Maria Gunnoe, mountaintop removal activist, wins Goldman Environmental Prize | News

Maria Gunnoe, mountaintop removal activist, wins Goldman Environmental Prize

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2009 Goldman Environmental Prize winner Maria Gunnoe. Photo courtesy the Goldman Fund.
  • 2009 Goldman Environmental Prize winner Maria Gunnoe. Photo courtesy the Goldman Fund.

Boone County, W.V. resident Maria Gunnoe is one of the six recipients of this year's Goldman Environmental Prize, which awards grassroots activists $150,000 to "pursue their vision of a renewed and protected environment." For the past five years--despite threats and intimidation to her family--Gunnoe has fought coal mining companies who employ the environmentally destructive practice known as "mountaintop removal" in her native Appalachia. In 2007, she helped win a series of federal lawsuits that halted the construction of new mountaintop removal mines in Boone County.

She was featured in the Indies Arts Award-winning film, Mountaintop Removal.

Last month, the new EPA chief announced the agency would aggressively review mountaintop removal permit requests, which the Bush administration had allowed to expand greatly. Shortly before leaving office, Bush issued a controversial rule, allowing mining companies to dump the toxic debris from mountaintop removal into valleys and streams.

Rep. Pricey Harrison, D-Guilford, has introduced a bill-- known as the Appalachian Mountains Preservation Act--that would make it illegal for electric public utilities in North Carolina to purchase, or use, coal derived from dynamiting mountaintops in southern Appalachia. Half of the coal used to produce electricity in North Carolina is derived from mountaintop removal, resulting in radically altered ecosystems, polluted streams and rivers, and billions of gallons of toxic “coal slurry,” collected in artificial pools, or injected into ground soil. Other than Georgia, no other state in the U.S. uses more mountaintop removal-derived coal.

From the Goldman Web site:

In 2000, a 1,200-acre mountaintop removal mine began on the ridge above Gunnoe’s home. Today, her house sits directly below a 10-story valley fill that contains two toxic ponds of mine waste comprised of run-off from the mine. Since the mine became operational, Gunnoe’s property has flooded seven times. Before mining began, Gunnoe’s property was never prone to such flooding. In a 2004 flood, much of Gunnoe’s ancestral home was destroyed and her yard was covered in toxic coal sludge. The coal company told her the damage was an “act of God.” As a result of mine waste, her well and ground water have been contaminated, forcing her family to use bottled water for cooking and drinking.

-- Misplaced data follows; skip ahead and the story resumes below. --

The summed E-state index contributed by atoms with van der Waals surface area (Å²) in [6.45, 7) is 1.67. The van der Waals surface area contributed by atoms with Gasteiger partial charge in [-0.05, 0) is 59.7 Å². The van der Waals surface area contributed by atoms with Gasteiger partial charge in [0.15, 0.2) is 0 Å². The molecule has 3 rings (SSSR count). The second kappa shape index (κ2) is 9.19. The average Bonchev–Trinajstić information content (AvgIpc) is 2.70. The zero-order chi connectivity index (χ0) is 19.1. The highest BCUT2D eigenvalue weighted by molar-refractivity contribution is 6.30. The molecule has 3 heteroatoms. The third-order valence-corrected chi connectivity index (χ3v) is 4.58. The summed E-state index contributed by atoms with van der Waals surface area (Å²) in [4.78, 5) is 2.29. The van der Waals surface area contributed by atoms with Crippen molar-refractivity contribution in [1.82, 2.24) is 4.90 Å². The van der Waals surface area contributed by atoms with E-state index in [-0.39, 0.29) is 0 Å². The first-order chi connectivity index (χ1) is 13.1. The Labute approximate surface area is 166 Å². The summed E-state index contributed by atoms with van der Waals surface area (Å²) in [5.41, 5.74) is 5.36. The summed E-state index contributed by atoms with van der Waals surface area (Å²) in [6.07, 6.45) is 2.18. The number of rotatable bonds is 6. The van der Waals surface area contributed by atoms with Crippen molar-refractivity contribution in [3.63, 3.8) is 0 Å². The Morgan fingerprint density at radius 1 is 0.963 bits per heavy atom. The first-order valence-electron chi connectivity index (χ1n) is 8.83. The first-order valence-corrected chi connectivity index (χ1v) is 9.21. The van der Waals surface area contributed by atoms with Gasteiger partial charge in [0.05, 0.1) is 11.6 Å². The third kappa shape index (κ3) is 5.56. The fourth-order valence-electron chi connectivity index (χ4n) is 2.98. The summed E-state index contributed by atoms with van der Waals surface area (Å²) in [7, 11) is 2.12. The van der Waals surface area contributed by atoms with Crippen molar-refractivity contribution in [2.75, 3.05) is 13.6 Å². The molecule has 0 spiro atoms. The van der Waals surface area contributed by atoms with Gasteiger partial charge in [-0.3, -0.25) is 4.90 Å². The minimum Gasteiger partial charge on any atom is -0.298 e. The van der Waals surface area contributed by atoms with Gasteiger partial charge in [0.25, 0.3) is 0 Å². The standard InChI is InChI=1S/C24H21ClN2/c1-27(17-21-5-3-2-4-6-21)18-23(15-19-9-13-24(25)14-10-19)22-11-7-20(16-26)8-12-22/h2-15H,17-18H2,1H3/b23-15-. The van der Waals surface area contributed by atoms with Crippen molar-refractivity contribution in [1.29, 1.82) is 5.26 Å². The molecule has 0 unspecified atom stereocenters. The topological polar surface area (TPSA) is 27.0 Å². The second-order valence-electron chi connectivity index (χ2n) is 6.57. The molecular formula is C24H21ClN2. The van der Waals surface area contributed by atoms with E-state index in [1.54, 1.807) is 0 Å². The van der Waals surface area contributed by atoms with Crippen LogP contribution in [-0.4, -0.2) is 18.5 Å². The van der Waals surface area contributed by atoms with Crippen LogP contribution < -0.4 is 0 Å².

In 2004, Gunnoe, a medical technician by training and former waitress, began volunteering with many local advocacy organizations and then working for the Ohio Valley Environmental Coalition (OVEC) to educate her neighbors about the environmental dangers of mountaintop removal. She organized monthly Boone County meetings, and soon provided community trainings on how to read mining permits, write letters to the editor, interface with the media, and protest using nonviolent methods. Gunnoe also created neighborhood groups to monitor coal companies for illegal behavior and to report toxic spills. She has encouraged other residents to speak at hearings about their concerns over mountaintop removal.

In March 2007, OVEC and partner groups won a federal lawsuit against the Army Corps of Engineers that repealed mountaintop removal valley fill permits in southern West Virginia granted without adequate environmental consideration, and banned issuance of new permits. In defiance of the federal judge’s orders, the Corps granted permits to Jupiter Holdings to construct two new valley fills above Gunnoe’s community at its Boone County mine. OVEC challenged the permits in federal court, and a hearing was scheduled for September 2007. Days before the hearing, Gunnoe organized a media training for 20 local residents, some of whom were scheduled to testify with her. However, at the community hall, more than 60 coal miners showed up and harassed Gunnoe and her neighbors, stopping the meeting and intimidating the group.

After the incident at the community hall, Gunnoe’s neighbors decided not to testify in the hearing challenging Jupiter Holdings’ permits. Gunnoe was the sole community resident to do so. In October 2007, federal district court Judge Robert Chambers ruled in favor of Gunnoe and OVEC and issued an injunction, ordering Jupiter Holdings to halt the construction of any new valley fills at its Boone County mine.

H/t Facing South.

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